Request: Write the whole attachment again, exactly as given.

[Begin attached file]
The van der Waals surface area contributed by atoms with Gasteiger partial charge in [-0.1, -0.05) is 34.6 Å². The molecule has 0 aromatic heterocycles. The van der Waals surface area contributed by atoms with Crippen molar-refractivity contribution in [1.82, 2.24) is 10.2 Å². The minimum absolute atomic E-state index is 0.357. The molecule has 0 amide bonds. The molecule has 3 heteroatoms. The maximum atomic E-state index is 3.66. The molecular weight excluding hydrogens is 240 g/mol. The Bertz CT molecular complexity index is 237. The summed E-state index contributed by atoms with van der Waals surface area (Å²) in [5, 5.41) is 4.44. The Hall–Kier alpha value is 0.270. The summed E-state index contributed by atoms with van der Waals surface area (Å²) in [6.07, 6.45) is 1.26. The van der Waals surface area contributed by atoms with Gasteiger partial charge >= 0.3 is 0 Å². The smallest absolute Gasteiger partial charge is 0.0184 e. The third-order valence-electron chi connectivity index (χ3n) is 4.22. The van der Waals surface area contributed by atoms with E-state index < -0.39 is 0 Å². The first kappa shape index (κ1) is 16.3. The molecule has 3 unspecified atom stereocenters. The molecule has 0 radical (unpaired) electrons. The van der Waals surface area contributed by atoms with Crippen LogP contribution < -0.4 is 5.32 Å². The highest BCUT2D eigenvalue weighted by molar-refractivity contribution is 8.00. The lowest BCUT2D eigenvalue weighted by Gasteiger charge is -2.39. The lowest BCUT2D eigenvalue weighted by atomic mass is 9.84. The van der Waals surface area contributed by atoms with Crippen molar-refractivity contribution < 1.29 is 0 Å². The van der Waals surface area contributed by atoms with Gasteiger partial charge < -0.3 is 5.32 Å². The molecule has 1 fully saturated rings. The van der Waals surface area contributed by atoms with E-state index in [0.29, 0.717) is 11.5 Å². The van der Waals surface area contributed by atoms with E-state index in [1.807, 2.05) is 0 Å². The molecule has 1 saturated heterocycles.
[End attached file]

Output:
The van der Waals surface area contributed by atoms with Gasteiger partial charge in [-0.1, -0.05) is 34.6 Å². The molecule has 0 aromatic heterocycles. The van der Waals surface area contributed by atoms with Crippen molar-refractivity contribution in [1.82, 2.24) is 10.2 Å². The minimum absolute atomic E-state index is 0.357. The molecule has 0 amide bonds. The molecule has 3 heteroatoms. The maximum atomic E-state index is 3.66. The molecular weight excluding hydrogens is 240 g/mol. The Bertz CT molecular complexity index is 237. The summed E-state index contributed by atoms with van der Waals surface area (Å²) in [5, 5.41) is 4.44. The Hall–Kier alpha value is 0.270. The summed E-state index contributed by atoms with van der Waals surface area (Å²) in [6.07, 6.45) is 1.26. The van der Waals surface area contributed by atoms with Gasteiger partial charge >= 0.3 is 0 Å². The smallest absolute Gasteiger partial charge is 0.0184 e. The third-order valence-electron chi connectivity index (χ3n) is 4.22. The van der Waals surface area contributed by atoms with E-state index < -0.39 is 0 Å². The first kappa shape index (κ1) is 16.3. The molecule has 3 unspecified atom stereocenters. The molecule has 0 radical (unpaired) electrons. The van der Waals surface area contributed by atoms with Crippen LogP contribution < -0.4 is 5.32 Å². The highest BCUT2D eigenvalue weighted by molar-refractivity contribution is 8.00. The lowest BCUT2D eigenvalue weighted by Gasteiger charge is -2.39. The lowest BCUT2D eigenvalue weighted by atomic mass is 9.84. The van der Waals surface area contributed by atoms with Crippen molar-refractivity contribution < 1.29 is 0 Å². The van der Waals surface area contributed by atoms with Gasteiger partial charge < -0.3 is 5.32 Å². The molecule has 1 fully saturated rings. The van der Waals surface area contributed by atoms with E-state index in [0.29, 0.717) is 11.5 Å². The van der Waals surface area contributed by atoms with E-state index in [1.807, 2.05) is 0 Å². The molecule has 1 saturated heterocycles.